Introduced as a measure to prevent the transmission of contagious disease, social distancing, or the act of maintaining a physical distance from others has inadvertently remained a restriction on society throughout this COVID-19 pandemic.
Whilst many have followed guidance such as keeping 2m apart or complying with new and occasionally unclear distanced shopping systems, it’s evident that maintaining a safe distance can at times be challenging.
In our efforts to better understand the practical nuances of social distancing we identify two key factors contributing to distance awareness. Firstly, that not all public and commercial spaces are marked to indicate (and remind of) distancing. And further, that as humans our perception of distance is not always sufficient to tell if we’re getting too close.
To address this many social distancing tools, such as mobile applications and wearable electronic devices have emerged to give users a means of intervention. Where these are of benefit to some, non-smartphone users, and the less technologically inclined may be disadvantaged.
We therefore present an efficient, low cost, and satisfyingly low-tech tool to provide a means of fast distancing using a pair of glasses, a thin adhesive strip, and measuring tape.
The concept; a thin (2mm) opaque adhesive strip is used to physically augment a piece of eyewear (for example a pair of glasses or surgical visor) overlaying a fixed reference point in the user’s field of view.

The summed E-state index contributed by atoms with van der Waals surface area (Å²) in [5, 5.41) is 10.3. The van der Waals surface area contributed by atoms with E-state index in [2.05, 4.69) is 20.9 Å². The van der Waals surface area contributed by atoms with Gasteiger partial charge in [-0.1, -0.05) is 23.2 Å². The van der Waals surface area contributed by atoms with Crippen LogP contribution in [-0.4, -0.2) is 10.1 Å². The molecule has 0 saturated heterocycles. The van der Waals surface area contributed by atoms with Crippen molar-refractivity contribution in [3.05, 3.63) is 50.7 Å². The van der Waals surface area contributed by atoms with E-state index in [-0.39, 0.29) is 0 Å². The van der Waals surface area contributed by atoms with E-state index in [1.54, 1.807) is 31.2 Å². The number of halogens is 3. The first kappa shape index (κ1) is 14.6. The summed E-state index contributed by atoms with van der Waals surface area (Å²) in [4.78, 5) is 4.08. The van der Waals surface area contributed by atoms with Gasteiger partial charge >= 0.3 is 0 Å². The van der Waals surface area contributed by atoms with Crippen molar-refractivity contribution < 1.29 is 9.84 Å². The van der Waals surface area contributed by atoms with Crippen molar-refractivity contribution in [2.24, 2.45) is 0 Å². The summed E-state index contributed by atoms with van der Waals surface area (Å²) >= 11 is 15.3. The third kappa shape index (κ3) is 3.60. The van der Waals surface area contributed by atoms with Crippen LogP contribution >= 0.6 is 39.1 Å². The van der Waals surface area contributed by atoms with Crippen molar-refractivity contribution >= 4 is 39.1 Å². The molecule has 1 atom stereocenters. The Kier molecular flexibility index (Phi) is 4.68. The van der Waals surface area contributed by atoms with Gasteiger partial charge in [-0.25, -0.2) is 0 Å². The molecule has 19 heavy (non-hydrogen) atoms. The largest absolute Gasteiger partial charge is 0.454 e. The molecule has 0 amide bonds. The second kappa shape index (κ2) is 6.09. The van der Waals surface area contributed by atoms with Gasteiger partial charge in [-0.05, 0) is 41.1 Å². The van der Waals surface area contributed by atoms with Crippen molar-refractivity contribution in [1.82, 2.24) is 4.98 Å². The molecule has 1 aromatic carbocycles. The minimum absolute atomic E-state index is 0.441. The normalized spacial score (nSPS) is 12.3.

Correctly calibrated the retrofitted glasses can give the user a visual 2m distance marker, with real-time synchronisation! By simply lining up the red mark in view with the shoes of a person ahead, a measure of distance can quickly be taken.
In development a number of concepts were tested (pictured below) finding an opaque high contrast colour strip of no less than 2mm, to deliver the clearest results. Strips can be mass manufactured for distribution at low cost or alternatively made at home with household items. An early prototype made with masking tape is pictured below.
Samples of the printed distancing strips were sent to test with different members of the Lab, we found that whilst the strips can aid in measuring a distance of 2m with a repeated good result (+/- 10cm), considerations must be made as to their use. Foremost, that accuracy is dependant on correct calibration, where in some cases assistance could be required to fit the strips correctly. The accuracy of measurement further depends on the reproducibility of calibration settings, to take a measurement the user should keep the glasses in the calibration position and looking forwards.
As an initial proof of concept we’re pleased with the outcome of this simple solution, feel free to try for yourself and let us know what you think.